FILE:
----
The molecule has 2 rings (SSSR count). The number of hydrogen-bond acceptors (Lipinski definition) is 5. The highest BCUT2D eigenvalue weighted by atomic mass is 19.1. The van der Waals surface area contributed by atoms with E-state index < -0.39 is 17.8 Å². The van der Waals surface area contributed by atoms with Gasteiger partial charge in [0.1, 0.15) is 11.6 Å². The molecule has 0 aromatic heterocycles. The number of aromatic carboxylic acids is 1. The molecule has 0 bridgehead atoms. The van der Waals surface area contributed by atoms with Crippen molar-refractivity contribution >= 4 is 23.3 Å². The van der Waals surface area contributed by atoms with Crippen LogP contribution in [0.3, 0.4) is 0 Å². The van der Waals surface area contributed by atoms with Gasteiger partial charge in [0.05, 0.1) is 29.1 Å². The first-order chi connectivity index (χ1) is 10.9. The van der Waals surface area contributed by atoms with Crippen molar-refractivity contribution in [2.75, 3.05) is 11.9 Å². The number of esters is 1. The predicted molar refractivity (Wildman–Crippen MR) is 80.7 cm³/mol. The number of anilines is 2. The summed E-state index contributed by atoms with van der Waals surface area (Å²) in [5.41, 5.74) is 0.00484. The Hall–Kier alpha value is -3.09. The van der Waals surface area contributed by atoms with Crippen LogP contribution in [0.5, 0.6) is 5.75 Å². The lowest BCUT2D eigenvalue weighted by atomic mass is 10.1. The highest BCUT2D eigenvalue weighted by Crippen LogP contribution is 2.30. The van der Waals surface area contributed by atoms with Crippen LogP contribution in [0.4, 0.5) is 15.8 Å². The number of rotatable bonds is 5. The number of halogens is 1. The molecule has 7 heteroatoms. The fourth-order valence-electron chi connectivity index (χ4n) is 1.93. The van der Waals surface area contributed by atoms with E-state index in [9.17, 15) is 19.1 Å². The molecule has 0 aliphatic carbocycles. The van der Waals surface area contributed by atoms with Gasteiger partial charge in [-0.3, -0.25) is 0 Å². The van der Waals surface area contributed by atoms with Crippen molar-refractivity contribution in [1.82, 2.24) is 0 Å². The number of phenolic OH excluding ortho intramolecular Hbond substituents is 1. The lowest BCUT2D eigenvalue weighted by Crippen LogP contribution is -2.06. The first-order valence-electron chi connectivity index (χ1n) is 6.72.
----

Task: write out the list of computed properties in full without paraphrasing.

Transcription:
The molecule has 2 rings (SSSR count). The number of hydrogen-bond acceptors (Lipinski definition) is 5. The highest BCUT2D eigenvalue weighted by atomic mass is 19.1. The van der Waals surface area contributed by atoms with E-state index < -0.39 is 17.8 Å². The van der Waals surface area contributed by atoms with Gasteiger partial charge in [0.1, 0.15) is 11.6 Å². The molecule has 0 aromatic heterocycles. The number of aromatic carboxylic acids is 1. The molecule has 0 bridgehead atoms. The van der Waals surface area contributed by atoms with Crippen molar-refractivity contribution >= 4 is 23.3 Å². The van der Waals surface area contributed by atoms with Crippen LogP contribution in [0.3, 0.4) is 0 Å². The van der Waals surface area contributed by atoms with Gasteiger partial charge in [0.05, 0.1) is 29.1 Å². The first-order chi connectivity index (χ1) is 10.9. The van der Waals surface area contributed by atoms with Crippen molar-refractivity contribution in [2.75, 3.05) is 11.9 Å². The number of esters is 1. The predicted molar refractivity (Wildman–Crippen MR) is 80.7 cm³/mol. The number of anilines is 2. The summed E-state index contributed by atoms with van der Waals surface area (Å²) in [5.41, 5.74) is 0.00484. The Hall–Kier alpha value is -3.09. The van der Waals surface area contributed by atoms with Crippen LogP contribution in [0.5, 0.6) is 5.75 Å². The lowest BCUT2D eigenvalue weighted by atomic mass is 10.1. The highest BCUT2D eigenvalue weighted by Crippen LogP contribution is 2.30. The van der Waals surface area contributed by atoms with Crippen LogP contribution in [0.4, 0.5) is 15.8 Å². The number of rotatable bonds is 5. The number of halogens is 1. The molecule has 7 heteroatoms. The fourth-order valence-electron chi connectivity index (χ4n) is 1.93. The van der Waals surface area contributed by atoms with E-state index in [9.17, 15) is 19.1 Å². The molecule has 0 aliphatic carbocycles. The van der Waals surface area contributed by atoms with Gasteiger partial charge in [-0.3, -0.25) is 0 Å². The van der Waals surface area contributed by atoms with Crippen molar-refractivity contribution in [1.82, 2.24) is 0 Å². The number of phenolic OH excluding ortho intramolecular Hbond substituents is 1. The lowest BCUT2D eigenvalue weighted by Crippen LogP contribution is -2.06. The first-order valence-electron chi connectivity index (χ1n) is 6.72.